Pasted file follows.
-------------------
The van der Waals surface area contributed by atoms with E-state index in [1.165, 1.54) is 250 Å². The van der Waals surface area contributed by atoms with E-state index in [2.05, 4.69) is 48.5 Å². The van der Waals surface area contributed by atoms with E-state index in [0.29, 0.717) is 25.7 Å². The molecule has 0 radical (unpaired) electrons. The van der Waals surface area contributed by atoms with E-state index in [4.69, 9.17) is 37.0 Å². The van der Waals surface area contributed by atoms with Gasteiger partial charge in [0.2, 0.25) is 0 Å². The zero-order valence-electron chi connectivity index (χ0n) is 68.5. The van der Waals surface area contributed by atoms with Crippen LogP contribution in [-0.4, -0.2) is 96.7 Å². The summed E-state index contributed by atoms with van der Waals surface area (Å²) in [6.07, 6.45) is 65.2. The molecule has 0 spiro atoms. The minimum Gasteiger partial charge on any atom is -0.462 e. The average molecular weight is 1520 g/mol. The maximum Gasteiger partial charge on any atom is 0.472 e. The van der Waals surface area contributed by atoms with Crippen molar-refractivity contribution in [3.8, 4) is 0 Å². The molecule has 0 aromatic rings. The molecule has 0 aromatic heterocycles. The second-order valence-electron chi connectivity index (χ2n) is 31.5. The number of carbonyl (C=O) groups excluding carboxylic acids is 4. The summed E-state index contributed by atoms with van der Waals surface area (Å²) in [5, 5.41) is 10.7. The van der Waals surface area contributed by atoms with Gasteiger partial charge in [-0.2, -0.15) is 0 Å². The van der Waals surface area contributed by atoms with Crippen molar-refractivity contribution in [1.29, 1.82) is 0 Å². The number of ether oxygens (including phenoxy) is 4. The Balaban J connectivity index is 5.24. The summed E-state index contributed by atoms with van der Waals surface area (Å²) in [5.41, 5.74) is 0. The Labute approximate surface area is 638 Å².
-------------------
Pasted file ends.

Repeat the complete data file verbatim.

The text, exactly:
The van der Waals surface area contributed by atoms with E-state index in [1.165, 1.54) is 250 Å². The van der Waals surface area contributed by atoms with E-state index in [2.05, 4.69) is 48.5 Å². The van der Waals surface area contributed by atoms with E-state index in [0.29, 0.717) is 25.7 Å². The molecule has 0 radical (unpaired) electrons. The van der Waals surface area contributed by atoms with E-state index in [4.69, 9.17) is 37.0 Å². The van der Waals surface area contributed by atoms with Gasteiger partial charge in [0.2, 0.25) is 0 Å². The zero-order valence-electron chi connectivity index (χ0n) is 68.5. The van der Waals surface area contributed by atoms with Crippen LogP contribution in [-0.4, -0.2) is 96.7 Å². The summed E-state index contributed by atoms with van der Waals surface area (Å²) in [6.07, 6.45) is 65.2. The molecule has 0 spiro atoms. The minimum Gasteiger partial charge on any atom is -0.462 e. The average molecular weight is 1520 g/mol. The maximum Gasteiger partial charge on any atom is 0.472 e. The van der Waals surface area contributed by atoms with Crippen molar-refractivity contribution in [3.8, 4) is 0 Å². The molecule has 0 aromatic rings. The molecule has 0 aromatic heterocycles. The second-order valence-electron chi connectivity index (χ2n) is 31.5. The number of carbonyl (C=O) groups excluding carboxylic acids is 4. The summed E-state index contributed by atoms with van der Waals surface area (Å²) in [5, 5.41) is 10.7. The van der Waals surface area contributed by atoms with Gasteiger partial charge in [-0.2, -0.15) is 0 Å². The van der Waals surface area contributed by atoms with Crippen molar-refractivity contribution in [1.29, 1.82) is 0 Å². The number of ether oxygens (including phenoxy) is 4. The Balaban J connectivity index is 5.24. The summed E-state index contributed by atoms with van der Waals surface area (Å²) in [5.41, 5.74) is 0. The Labute approximate surface area is 638 Å².